Anyone who is without healthcare coverage would benefit from a renewed look at the options on the Affordable Care Marketplace portal, Healthcare.gov, since many of them have changed this year due to new legislation and become more affordable. These changes, in many cases, will stay in effect till the end of 2022, making Obamacare a viable medium-term option for people who otherwise might not have access to health insurance.
Who Is Eligible for Enrollment in the Affordable Care Marketplace
A variety of individuals and families are newly eligible for enrollment in the ACA healthcare marketplace’s subsidized plans, and thanks to the stimulus package passed last month by Congress they will pay less than they would have before. The stimulus measures will save money on premiums for as many as 14.9 million currently uninsured individuals, according to government figures.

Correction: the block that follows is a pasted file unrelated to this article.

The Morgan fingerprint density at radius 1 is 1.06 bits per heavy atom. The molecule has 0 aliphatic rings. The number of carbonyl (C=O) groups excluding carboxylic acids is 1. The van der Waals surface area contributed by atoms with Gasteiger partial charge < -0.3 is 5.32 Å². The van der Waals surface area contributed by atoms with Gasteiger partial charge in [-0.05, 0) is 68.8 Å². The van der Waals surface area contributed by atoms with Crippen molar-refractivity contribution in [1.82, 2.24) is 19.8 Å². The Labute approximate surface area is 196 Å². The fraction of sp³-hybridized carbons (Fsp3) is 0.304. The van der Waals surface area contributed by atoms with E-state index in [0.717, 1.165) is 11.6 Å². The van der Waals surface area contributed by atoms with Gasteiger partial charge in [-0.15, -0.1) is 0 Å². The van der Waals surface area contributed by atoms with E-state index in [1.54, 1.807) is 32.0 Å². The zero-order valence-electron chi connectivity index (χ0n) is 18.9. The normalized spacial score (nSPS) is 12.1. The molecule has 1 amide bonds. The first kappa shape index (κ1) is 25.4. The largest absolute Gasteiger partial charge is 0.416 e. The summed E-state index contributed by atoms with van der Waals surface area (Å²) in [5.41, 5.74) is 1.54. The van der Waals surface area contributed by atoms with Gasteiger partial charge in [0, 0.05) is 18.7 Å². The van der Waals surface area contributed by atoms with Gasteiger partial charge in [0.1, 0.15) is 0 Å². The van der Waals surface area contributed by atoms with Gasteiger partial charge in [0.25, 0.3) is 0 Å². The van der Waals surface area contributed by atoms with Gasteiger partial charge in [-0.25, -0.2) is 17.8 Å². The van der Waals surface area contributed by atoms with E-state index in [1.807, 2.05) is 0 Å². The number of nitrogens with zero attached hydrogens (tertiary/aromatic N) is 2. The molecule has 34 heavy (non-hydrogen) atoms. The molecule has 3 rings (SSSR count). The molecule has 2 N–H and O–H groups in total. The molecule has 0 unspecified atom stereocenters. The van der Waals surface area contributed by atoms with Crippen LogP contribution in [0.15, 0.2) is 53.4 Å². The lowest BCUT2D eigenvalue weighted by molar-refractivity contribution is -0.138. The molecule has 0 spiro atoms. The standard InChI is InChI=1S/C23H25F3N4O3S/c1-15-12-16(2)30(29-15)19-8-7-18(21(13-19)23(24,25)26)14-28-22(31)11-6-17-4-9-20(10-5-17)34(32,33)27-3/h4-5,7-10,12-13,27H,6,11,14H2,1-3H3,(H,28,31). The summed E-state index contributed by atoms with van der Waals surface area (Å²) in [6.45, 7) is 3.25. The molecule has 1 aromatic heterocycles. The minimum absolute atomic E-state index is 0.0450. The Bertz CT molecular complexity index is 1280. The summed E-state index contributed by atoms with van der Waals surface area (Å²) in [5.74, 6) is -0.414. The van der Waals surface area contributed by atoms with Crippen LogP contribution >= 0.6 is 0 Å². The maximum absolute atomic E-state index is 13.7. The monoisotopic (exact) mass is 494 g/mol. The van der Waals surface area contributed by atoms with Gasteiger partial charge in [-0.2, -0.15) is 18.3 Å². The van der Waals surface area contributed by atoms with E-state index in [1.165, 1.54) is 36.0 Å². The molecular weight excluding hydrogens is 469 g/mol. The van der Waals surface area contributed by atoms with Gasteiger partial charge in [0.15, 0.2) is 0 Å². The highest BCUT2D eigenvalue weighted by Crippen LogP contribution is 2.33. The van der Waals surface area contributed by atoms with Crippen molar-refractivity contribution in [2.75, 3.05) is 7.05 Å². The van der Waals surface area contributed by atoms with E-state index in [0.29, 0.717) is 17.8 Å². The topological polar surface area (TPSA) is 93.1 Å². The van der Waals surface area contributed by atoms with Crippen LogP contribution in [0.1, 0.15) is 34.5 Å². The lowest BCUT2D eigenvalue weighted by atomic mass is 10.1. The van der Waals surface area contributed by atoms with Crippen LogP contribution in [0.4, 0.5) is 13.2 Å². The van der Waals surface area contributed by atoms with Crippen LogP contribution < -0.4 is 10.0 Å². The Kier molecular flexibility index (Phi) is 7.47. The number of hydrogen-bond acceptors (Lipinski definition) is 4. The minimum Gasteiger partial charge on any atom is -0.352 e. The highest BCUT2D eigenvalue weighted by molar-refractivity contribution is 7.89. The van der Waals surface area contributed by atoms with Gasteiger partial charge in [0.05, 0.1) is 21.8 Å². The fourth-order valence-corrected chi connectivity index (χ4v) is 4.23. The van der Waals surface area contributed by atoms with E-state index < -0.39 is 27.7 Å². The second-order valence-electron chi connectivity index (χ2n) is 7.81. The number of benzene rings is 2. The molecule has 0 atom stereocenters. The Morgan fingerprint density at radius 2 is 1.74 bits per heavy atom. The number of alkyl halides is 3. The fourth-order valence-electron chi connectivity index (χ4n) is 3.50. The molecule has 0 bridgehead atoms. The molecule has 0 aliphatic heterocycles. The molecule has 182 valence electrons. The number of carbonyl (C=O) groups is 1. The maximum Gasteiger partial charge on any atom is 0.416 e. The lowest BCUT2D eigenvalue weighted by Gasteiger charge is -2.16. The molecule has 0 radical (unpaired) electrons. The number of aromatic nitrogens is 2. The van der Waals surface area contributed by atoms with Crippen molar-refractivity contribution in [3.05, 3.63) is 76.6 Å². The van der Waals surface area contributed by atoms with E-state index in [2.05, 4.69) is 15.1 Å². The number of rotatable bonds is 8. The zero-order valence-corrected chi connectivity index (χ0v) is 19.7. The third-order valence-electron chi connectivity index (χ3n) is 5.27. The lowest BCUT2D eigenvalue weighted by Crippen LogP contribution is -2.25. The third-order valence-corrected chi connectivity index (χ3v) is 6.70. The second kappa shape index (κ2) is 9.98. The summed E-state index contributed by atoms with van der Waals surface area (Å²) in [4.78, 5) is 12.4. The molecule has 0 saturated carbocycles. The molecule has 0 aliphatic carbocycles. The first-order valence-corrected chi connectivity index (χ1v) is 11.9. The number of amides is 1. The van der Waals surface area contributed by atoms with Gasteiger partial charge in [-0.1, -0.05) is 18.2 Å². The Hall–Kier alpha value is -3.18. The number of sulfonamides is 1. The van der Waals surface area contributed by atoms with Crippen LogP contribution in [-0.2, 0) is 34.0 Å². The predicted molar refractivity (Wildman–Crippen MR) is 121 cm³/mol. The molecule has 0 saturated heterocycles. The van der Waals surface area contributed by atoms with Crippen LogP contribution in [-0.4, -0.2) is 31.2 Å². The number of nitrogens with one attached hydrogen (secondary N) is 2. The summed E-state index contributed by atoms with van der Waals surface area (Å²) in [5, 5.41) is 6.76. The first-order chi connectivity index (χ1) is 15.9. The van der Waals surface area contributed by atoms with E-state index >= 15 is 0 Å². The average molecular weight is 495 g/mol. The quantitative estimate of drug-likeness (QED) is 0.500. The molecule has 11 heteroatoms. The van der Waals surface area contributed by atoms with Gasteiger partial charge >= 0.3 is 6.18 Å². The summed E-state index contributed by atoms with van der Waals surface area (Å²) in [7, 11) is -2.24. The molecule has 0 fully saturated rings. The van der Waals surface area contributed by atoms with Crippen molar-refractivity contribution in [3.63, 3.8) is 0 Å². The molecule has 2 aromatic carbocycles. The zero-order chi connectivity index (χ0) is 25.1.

About 1.7 million currently uninsured individuals whose incomes are at 150 percent of the poverty line or less (about $19,000 for a single person and $39,000 for a family of four) will qualify for a free basic plan through the marketplace.
Don’t assume you make too much money to try out the KFF Health Premium Calculator or just apply for subsidized insurance options through Healthcare.gov. Neither site costs you anything up front, and new provisions in the stimulus bill could help you find affordable insurance
People who choose plans with greater coverage in the Silver or Gold tiers, or who make more than 150% of the poverty line, will have to pay — but less than before.